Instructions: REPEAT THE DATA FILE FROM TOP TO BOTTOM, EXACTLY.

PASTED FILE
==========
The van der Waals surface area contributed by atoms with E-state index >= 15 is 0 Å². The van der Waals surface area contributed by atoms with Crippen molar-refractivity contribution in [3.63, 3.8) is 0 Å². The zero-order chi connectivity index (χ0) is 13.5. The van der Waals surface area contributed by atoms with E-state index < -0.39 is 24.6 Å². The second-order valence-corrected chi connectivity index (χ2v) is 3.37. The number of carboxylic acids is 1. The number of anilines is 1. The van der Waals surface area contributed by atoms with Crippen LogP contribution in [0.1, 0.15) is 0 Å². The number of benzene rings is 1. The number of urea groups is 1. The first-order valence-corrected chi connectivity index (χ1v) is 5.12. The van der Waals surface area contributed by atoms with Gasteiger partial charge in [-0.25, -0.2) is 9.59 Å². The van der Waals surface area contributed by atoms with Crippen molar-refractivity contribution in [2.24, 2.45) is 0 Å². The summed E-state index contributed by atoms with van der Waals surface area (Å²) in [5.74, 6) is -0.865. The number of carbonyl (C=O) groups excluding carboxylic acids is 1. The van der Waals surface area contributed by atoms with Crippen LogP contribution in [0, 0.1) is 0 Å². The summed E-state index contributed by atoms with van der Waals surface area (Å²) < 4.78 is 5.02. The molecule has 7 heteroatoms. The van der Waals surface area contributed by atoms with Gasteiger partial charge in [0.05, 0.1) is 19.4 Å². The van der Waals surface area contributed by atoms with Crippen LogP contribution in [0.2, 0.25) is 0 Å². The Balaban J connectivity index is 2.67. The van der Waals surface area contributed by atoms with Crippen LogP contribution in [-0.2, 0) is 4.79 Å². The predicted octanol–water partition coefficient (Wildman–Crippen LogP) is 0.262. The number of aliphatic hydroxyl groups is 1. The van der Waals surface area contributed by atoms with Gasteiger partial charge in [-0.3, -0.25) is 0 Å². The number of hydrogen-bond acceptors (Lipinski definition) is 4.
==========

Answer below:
The van der Waals surface area contributed by atoms with E-state index >= 15 is 0 Å². The van der Waals surface area contributed by atoms with Crippen molar-refractivity contribution in [3.63, 3.8) is 0 Å². The zero-order chi connectivity index (χ0) is 13.5. The van der Waals surface area contributed by atoms with E-state index < -0.39 is 24.6 Å². The second-order valence-corrected chi connectivity index (χ2v) is 3.37. The number of carboxylic acids is 1. The number of anilines is 1. The van der Waals surface area contributed by atoms with Crippen LogP contribution in [0.1, 0.15) is 0 Å². The number of benzene rings is 1. The number of urea groups is 1. The first-order valence-corrected chi connectivity index (χ1v) is 5.12. The van der Waals surface area contributed by atoms with Gasteiger partial charge in [-0.25, -0.2) is 9.59 Å². The van der Waals surface area contributed by atoms with Crippen molar-refractivity contribution in [2.24, 2.45) is 0 Å². The summed E-state index contributed by atoms with van der Waals surface area (Å²) in [5.74, 6) is -0.865. The number of carbonyl (C=O) groups excluding carboxylic acids is 1. The van der Waals surface area contributed by atoms with Crippen LogP contribution in [0, 0.1) is 0 Å². The summed E-state index contributed by atoms with van der Waals surface area (Å²) < 4.78 is 5.02. The molecule has 7 heteroatoms. The van der Waals surface area contributed by atoms with Gasteiger partial charge in [0.05, 0.1) is 19.4 Å². The van der Waals surface area contributed by atoms with Crippen LogP contribution in [0.2, 0.25) is 0 Å². The Balaban J connectivity index is 2.67. The van der Waals surface area contributed by atoms with Crippen LogP contribution in [-0.2, 0) is 4.79 Å². The predicted octanol–water partition coefficient (Wildman–Crippen LogP) is 0.262. The number of aliphatic hydroxyl groups is 1. The van der Waals surface area contributed by atoms with Gasteiger partial charge in [-0.3, -0.25) is 0 Å². The number of hydrogen-bond acceptors (Lipinski definition) is 4.